If you suffered a serious burn (second– or third-degree burns), see a doctor immediately. While you may find certain home remedies for burns effective, you should first receive medical attention and discuss any home remedies with your doctor.

If your burn is minor (first-degree burns), you may rely on basic first-aid and the use of certain home remedies. But patients should know that the evidence surrounding the effectiveness of home remedies is scarce.

What should I do immediately after a burn?

While a common assumption is that ice is a burn’s best friend, this is anything but true. This is because ice can make it tough for blood to reach burned skin. As a result, tissue can sustain even more harm.

Run cool (not cold) water over the burn for about 15 minutes. This can also soothe the burn by bringing down the temperature of damaged skin.

What are some home remedies for burns on the skin?


The favorite choice for burns has historically been aloe vera gel. Aloe is touted as having several effects on burns:

  • Pain reduction
  • Reduce inflammation
  • Skin regeneration
  • Moisturizing

A 2007 systematic review of literature found that burns treated with aloe vera healed 8.79 days before those in control groups. The authors concluded that aloe vera may increase the rate of healing in first- and second-degree burns.

But a 2012 systematic review found that aloe vera failed to improve the rate of healing compared to silver sulfadiazine. The authors of this review concluded that there was not enough high-quality evidence to determine if aloe vera is an effective treatment to promote wound healing in patients with acute wounds (including burns), as well as chronic wounds.


Another useful natural remedy for burns may be raw honey. Some tout honey’s natural anti-inflammatory and anti-infection properties that aid in wound healing.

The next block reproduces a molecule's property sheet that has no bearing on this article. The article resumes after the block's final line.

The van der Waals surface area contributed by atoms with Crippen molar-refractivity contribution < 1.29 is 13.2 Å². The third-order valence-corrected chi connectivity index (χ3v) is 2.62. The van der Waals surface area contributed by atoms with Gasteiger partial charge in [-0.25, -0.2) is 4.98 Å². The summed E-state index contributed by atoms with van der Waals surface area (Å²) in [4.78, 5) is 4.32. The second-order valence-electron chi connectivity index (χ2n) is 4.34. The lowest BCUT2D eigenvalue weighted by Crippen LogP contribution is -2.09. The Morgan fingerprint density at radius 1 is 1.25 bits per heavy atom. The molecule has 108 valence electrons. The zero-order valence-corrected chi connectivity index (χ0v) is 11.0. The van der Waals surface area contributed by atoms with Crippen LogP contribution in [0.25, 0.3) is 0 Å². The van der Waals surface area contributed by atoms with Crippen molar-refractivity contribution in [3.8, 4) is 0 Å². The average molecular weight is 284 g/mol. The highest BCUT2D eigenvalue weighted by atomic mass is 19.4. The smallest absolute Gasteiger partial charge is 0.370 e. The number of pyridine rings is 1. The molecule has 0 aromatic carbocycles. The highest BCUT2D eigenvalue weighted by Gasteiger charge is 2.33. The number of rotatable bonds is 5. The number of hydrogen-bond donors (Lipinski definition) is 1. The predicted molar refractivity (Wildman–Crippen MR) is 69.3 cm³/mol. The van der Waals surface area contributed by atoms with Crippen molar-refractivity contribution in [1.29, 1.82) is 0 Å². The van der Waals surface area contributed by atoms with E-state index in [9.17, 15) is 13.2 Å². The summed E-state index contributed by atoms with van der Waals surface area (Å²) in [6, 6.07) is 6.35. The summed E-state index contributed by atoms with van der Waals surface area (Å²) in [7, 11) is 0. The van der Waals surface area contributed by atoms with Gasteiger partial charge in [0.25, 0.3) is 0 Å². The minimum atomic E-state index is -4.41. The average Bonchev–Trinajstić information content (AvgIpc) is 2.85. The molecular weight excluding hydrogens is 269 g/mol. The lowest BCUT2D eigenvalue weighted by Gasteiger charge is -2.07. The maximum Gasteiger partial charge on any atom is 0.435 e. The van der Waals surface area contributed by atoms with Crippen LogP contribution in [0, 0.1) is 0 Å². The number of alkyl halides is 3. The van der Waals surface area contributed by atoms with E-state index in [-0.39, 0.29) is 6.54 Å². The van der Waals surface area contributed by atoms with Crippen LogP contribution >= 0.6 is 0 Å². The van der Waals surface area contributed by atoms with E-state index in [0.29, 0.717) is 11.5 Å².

In one 2008 systematic review of literature, researchers found that the use of honey may speed healing for “mild to moderate superficial and partial thickness burns compared to some conventional dressings.”

But in a 2013 systematic review, the researchers concluded that honey may actually delay healing in partial- and full-thickness burns compared to early excision and grafting. However, they also concluded that “[h]oney might be superior to some conventional dressing materials,” though they questioned the strength of this evidence.

Then, in a 2015 systematic review, researchers found, “Honey appears to heal partial thickness burns more quickly than conventional treatment.” The researchers cite high-quality evidence that honey may heal partial thickness burns about 4 to 5 days faster than conventional dressings.

What are some home remedies for burns I should not try?

While some home remedies may simply be ineffective, others may actually be harmful. The CDC warns that butter and ointments might actually cause infection.

Other experts warn against the use of lotions, oils, cortisone, and egg whites. Patients should also discuss the use of certain burn creams with their doctor, including over-the-counter varieties.

Where can I get help for my burn?

Talk to a doctor about the best way to treat your burn and whether any home remedies might help. Call our lawyer referral specialists at 844-549-8774 for help finding a lawyer if you wish to discuss legal options if another party caused your burn.